Back on May 1, changes to the BC Building Code came into effect that will require new buildings to be about 20% more energy-efficient than buildings built to the previous building code. The Province also announced the Zero Carbon Step Code that regulates the carbon emissions associated with operating newly constructed buildings.

CEA has produced a handy one-pager that summarizes all of the changes and what’s required along with what’s optional (for now, at least). There’s also a recording of a webinar for elected officials and information about a network of local government staff who meet quarterly to increase knowledge and accelerate action related to the BC Energy Step Code and the Zero Carbon Step Code.

200 and Counting

CEA reached a milestone last month! Through collaboration with various local, regional, and Indigenous governments in BC and Alberta, CEA’s 200th electric vehicle charging station was installed in June. Not taking any time to celebrate, CEA has already blown by that number and now can point to 214 charging ports that have been installed since the first one in 2017. In fact, even though the year is only half over, CEA has already facilitated the installation of as many charging ports in 2023 as it did in all of 2022, which itself was a record year.  

Among the communities that received chargers in June are 

Houston, Kitimat, Prince George, and the Nisga’a villages in the Nass Valley. 

Work to foster regional partnerships, develop EV strategies, identify charging locations, and facilitate the installation of the chargers themselves has become a cornerstone of CEA’s efforts to support communities in their efforts to reduce local greenhouse gas emissions and realize opportunities for attracting EV-driving visitors. It’s a critical need, since in many rural communities, transportation accounts for more local greenhouse gas emissions than all other sources combined.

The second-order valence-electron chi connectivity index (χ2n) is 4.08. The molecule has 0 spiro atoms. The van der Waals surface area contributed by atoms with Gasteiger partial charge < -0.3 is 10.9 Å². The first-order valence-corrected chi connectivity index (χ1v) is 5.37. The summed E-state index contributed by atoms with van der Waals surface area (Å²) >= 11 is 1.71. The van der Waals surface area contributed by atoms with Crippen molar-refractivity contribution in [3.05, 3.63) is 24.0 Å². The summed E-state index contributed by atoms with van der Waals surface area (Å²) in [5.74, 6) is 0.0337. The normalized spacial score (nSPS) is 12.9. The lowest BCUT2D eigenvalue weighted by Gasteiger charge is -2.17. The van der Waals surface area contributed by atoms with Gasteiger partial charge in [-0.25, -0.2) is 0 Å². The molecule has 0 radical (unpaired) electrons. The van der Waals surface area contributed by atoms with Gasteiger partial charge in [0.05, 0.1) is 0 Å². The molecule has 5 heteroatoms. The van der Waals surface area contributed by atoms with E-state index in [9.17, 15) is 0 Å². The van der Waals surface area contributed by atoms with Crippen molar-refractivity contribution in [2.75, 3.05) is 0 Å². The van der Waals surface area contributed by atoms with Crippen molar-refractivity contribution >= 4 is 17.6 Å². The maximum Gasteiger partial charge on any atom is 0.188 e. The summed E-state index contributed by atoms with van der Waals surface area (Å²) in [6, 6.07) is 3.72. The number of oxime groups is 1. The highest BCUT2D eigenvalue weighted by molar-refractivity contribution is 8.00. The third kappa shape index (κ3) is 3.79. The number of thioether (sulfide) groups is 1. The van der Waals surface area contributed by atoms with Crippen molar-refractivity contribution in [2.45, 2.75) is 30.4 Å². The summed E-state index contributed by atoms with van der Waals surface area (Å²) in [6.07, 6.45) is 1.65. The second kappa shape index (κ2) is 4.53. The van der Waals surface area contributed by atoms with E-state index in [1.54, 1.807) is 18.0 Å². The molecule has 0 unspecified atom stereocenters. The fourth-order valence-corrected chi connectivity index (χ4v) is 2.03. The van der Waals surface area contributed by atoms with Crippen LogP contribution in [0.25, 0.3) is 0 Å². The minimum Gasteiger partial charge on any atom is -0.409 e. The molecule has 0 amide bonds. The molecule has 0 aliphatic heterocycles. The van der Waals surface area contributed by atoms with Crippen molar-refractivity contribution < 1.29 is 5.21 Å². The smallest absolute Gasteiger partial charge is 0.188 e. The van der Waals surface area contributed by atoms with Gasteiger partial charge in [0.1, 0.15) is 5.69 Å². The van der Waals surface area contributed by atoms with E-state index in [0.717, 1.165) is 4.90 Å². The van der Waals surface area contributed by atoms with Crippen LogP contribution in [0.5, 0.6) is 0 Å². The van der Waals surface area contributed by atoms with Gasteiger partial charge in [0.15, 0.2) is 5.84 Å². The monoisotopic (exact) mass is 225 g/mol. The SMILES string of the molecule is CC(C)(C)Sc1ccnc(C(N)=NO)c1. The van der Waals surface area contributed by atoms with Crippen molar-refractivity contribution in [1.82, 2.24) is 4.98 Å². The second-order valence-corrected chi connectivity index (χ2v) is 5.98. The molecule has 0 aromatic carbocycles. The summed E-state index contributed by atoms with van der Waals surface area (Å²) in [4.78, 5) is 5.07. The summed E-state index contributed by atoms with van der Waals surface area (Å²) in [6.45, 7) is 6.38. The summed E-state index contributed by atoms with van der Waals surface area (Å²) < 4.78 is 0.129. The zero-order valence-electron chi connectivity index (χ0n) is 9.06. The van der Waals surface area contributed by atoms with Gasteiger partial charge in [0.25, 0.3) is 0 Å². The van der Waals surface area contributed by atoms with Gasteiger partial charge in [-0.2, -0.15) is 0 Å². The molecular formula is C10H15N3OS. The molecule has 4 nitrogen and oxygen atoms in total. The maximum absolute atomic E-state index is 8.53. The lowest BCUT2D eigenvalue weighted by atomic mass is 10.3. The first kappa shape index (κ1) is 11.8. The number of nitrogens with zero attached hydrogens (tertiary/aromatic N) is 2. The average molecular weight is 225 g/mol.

Hittin’ the Road to Showcase Electric Mobility

Infrastructure is one thing, familiarity is another. Hot on the heels of efforts to get more EV chargers installed, CEA staff are working to make sure that people have the opportunity to actually experience different options for electric mobility. They’ll be at various events over the summer, primarily in the Kootenays; all part of an electric mobility roadshow. Watch for them with an F150 Lightning, an electric scooter, and eBike. 

Last year, CEA staff traveled from Logan Lake to Terrace in a Ford Mustang Mach E and visited 13 communities along the way as part of the Charge North Electric Vehicle Discovery Tour

Join us in welcoming....

Andrea Hedley, Engagement Lead. Andrea joins CEA with expertise in public and stakeholder engagement, strategic communications and climate action. Her work focuses on how dialogue, collaboration and networks can drive progress on resilient low carbon communities. She currently lives in Burnaby, on the unceded, ancestral lands of the xʷməθkʷəy̓əm, Sḵwx̱wú7mesh Úxwumixw, and səlilwətaɬ Nations.

Rachel Buskie, Program Manager in the Built Environment Service Area. Rachel brings experience in project management, construction, and planning for the management of natural assets and will be leading CEA initiatives that aim to build capacity for the clean energy transition in the construction industry, often in partnership with Indigenous communities. Rachel lives in East Sooke on Vancouver Island on the territories of the Scia’new First Nation.

CaroleAnn Leishman, Climate Leaders Program Manager. Formerly elected in Port Alberni on the territory of the ɬəʔamɛn Nation,  CaroleAnn is now supporting elected officials in local governments around BC to be leaders in climate action and achieve community resiliency and carbon emission reduction goals through resource-sharing and collaboration with partners.

Inspiration from Elsewhere: San Francisco

Chances are, if you’re reading this newsletter, you live in a community with an energy and emissions plan that documents the sources of local greenhouse gas emissions and some ideas for reducing them. But do you know what those plans say or how your personal behaviours affect local emissions? San Francisco wants to ensure its residents answer that question with a resounding “Yes!” See how that city is making its climate plan tangible and action-oriented.